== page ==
Server Fault is a question and answer site for system and network administrators. Join them; it only takes a minute:

Sign up
Here's how it works:
  1. Anybody can ask a question
  2. Anybody can answer
  3. The best answers are voted up and rise to the top

Two different third-party email products we have are reacting differently to the presence of a content-id header in the MIME source of an email. This is resulting in an inconsistent user experience that we're trying to resolve.

Here's an example:

Content-Location: CID:somethingatelse 
Content-ID: <>
Content-Type: IMAGE/GIF
Content-Transfer-Encoding: BASE64

wbGljYXRpb24gcHJvaGliaXRlZC4A etc..

One email product interprets this as an embedded image. The other interprets this as an ordinary attachment (not embedded). If we completely remove the Content-ID line, both products think the attachment is not embedded.

Is there a specific RFC that definitively concludes which behavior is correct? A colleague and I reviewed RFC2392 which in the opening abstract says:

The use of [MIME] within email to convey Web pages and their
associated images requires a URL scheme to permit the HTML to refer
to the images or other data included in the message. The Content-ID
Uniform Resource Locator, "cid:", serves that purpose. […] The "cid" scheme refers to a specific body part of a message; its use is generally limited to references to other body parts in the same message as the referring body part. The "mid" scheme may also refer to a specific body part within a designated message, by including the content-ID's address.

So, while not absolute, we're inclined to believe that since all embedded items need a cid to reference them, and that it is “generally limited to other body parts in the same message,” and that attachments don’t need a cid, it is reasonable behavior for an email product to treat the presence of a cid, as an indicator of “intent to embed”.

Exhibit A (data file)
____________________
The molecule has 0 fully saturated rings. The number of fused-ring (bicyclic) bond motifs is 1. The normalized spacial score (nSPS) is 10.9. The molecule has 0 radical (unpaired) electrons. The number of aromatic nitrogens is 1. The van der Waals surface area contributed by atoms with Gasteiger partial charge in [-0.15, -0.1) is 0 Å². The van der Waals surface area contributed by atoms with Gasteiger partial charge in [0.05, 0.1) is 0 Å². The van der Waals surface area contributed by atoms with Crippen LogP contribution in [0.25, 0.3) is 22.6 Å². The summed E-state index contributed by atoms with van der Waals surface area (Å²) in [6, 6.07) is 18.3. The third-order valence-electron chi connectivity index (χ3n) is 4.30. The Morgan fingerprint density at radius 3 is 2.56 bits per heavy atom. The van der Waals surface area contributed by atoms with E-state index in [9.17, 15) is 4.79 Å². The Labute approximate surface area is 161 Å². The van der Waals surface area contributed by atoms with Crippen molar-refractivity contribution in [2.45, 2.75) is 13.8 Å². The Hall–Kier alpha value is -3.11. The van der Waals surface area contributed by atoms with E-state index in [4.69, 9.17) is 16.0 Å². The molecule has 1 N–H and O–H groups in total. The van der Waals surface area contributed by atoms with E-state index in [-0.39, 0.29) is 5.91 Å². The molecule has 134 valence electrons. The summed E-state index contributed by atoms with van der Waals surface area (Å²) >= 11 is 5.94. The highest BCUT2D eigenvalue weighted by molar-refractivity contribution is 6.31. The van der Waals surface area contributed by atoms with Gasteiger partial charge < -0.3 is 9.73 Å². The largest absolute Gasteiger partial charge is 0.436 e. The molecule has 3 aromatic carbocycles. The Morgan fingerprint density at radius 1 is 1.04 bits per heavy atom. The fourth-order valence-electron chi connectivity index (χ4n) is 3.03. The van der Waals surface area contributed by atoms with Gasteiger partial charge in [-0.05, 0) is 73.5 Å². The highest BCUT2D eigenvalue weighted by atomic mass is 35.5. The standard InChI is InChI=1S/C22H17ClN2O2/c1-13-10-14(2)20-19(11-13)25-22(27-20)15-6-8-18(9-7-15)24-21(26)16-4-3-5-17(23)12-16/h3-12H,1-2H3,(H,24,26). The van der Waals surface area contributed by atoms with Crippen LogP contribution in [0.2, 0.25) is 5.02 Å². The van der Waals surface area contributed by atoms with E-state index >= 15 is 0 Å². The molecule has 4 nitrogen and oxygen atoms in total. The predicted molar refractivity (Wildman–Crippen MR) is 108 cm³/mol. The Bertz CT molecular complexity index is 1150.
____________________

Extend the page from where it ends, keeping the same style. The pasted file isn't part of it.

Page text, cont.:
Can I get confirmation on this?

share|improve this question
ask RFC author or relevant IETF WG, maybe? – sendmoreinfo Sep 14 '12 at 4:38

I think you're looking for the Content-Disposition header field, which allows you define the presentation style of a body part (such as an image) to be inline or attachment.

Here's an inline example created by Thunderbird:

Content-Type: image/png; name="test.png"
Content-Transfer-Encoding: base64
Content-ID: <>
Content-Disposition: inline; filename="test.png"

You can read more at:

share|improve this answer

The Content-ID does not indicate that a image should be displayed inline. This header is needed to reference the embedded data within HTML.

As an email is a text-message there is no reason to display an image embedded, as long as the mail is plain-text.

Some clients does display the data inline regardless of the format is HTML or plain-text. But this is not a defined behaveior

share|improve this answer

Your Answer


By posting your answer, you agree to the privacy policy and terms of service.

Not the answer you're looking for? Browse other questions tagged or ask your own question.